Build Strong with ICFs

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What is an ICF? Wikipedia defines it – Insulating concrete form or insulated concrete form (ICF) is a system of formwork for reinforced concrete usually made with a rigid thermal insulation, that stays in place as a permanent interior and exterior substrate for walls, floors, and roofs. The forms are interlocking modular units that are dry-stacked (without mortar) and filled with concrete. The units lock together somewhat like Lego bricks and create a form for the structural walls or floors of a building. ICF construction has become commonplace for both low rise commercial and high performance residential construction as more stringent energy efficiency and natural disaster resistant building codes are adopted. ICFs may be used with frost protected shallow foundations (FPSF).

Here, Wikipedia provides for us an unbiased definition of a building system that is duly gaining momentum in the residential building industry across the US. It is attaining particular popularity in areas where Mother Nature shows her fury. Building a home out of concrete and expanded polystyrene foam may sound unconventional to many homeowners and builders, but ICF homes are proving to be weather resistant with their superior strength. Another benefit: homeowners will have no issues with mold, mildew or termites. Homes made with ICFs are built to last, potentially for hundreds of years. The thermal barrier of homes built with ICFs dramatically increases the energy efficiency, thus reducing heating and cooling costs.

For these reasons and more, an Oklahoma builder replaced traditional stud built homes for building homes made of ICFs. Daniel Keeslar, owner of Insulated Concrete Forms & More, Inc, explains that a traditional stud-built home has numerous breaks in the thermal barrier with studs and windows. In fact, a home can have on average a 50% break, reducing the overall insulation value to approximately R- 3. Keeslar is so certain of the heating and cooling savings that he pays each new homeowner’s heating and cooling bill for one year!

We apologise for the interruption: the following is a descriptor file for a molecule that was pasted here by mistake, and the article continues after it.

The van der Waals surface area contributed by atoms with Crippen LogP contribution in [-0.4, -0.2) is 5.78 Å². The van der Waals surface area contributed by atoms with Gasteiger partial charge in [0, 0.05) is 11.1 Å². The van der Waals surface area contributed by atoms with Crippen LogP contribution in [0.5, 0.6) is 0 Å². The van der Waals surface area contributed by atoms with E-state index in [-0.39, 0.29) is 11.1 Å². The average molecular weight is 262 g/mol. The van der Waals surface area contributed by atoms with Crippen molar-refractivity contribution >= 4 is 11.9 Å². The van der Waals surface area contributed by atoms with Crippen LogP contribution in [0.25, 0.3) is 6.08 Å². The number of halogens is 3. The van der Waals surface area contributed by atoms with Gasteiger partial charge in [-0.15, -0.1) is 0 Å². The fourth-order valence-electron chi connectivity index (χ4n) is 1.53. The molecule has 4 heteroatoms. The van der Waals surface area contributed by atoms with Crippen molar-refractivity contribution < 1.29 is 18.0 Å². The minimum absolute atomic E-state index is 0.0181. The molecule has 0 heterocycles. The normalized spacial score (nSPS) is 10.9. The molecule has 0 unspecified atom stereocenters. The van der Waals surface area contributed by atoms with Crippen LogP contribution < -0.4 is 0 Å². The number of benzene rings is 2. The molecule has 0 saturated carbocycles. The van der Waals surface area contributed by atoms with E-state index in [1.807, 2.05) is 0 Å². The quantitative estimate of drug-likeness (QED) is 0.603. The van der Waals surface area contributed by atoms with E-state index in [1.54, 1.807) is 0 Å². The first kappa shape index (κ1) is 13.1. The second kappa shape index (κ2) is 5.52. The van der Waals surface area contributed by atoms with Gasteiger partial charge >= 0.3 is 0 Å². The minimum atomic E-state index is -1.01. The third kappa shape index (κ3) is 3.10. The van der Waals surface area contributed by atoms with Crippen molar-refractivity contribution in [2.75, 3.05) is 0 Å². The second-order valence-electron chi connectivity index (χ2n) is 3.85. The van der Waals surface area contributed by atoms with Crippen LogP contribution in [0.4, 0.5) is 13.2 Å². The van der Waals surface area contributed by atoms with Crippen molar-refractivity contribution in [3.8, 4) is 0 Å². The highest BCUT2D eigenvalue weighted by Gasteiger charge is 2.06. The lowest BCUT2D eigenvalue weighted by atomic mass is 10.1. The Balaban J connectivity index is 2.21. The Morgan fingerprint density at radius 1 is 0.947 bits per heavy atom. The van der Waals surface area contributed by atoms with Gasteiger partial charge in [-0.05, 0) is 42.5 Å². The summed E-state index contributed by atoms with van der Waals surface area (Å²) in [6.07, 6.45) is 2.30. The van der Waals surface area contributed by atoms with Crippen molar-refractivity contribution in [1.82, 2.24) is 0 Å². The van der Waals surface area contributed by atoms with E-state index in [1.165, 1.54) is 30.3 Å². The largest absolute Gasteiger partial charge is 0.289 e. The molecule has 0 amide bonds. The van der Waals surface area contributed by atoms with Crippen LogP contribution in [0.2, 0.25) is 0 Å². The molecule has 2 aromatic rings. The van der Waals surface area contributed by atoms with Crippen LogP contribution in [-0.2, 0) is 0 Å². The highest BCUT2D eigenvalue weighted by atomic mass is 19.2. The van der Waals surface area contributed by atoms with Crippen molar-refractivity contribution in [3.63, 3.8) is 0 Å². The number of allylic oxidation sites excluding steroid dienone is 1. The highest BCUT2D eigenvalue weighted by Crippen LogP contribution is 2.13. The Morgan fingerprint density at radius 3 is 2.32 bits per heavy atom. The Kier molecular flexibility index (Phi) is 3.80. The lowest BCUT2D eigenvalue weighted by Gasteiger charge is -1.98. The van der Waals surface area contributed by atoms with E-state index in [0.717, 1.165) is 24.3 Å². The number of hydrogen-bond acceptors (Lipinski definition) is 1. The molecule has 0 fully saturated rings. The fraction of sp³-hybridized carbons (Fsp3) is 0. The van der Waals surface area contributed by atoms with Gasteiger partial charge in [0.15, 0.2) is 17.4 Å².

In a home built with concrete and expanded polystyrene, the only thermal breaks are windows, rating the home with an average insulation value of R-28. In a home built by Keeslar’s company, the interior walls of the master walk-in closet are also built with ICFs so that it also serves as a safe room, protecting the family from the dangers of tornadoes. The safety of living in an ICF home not only gives the homeowner a sense of security, but some insurance companies also offer discounts for the weather resistant construction.

EPS foam and concrete are indeed opposites, but here they form a seamless union. There is no better solution for weather resistant and energy efficient homes. As ICF construction gains in popularity for safety reasons in severe weather areas, it is only a matter of time that ICFs become the conventional way to build everywhere due to the improved energy efficiency it provides.

Mother Nature can huff and puff but she won’t blow this house down!

For the full story – Builders and Homeowners Turning to ICFs


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This article was posted on May 4, 2015, by Insulation Corporation of America (ICA) – a Women-Owned manufacturer of Geofoam and Expanded Polystyrene (EPS), which is commonly but mistakenly referred to as Styrofoam™. ICA is located in Allentown, PA and services the entire Mid-Atlantic Region from Virginia to Maine to Ohio.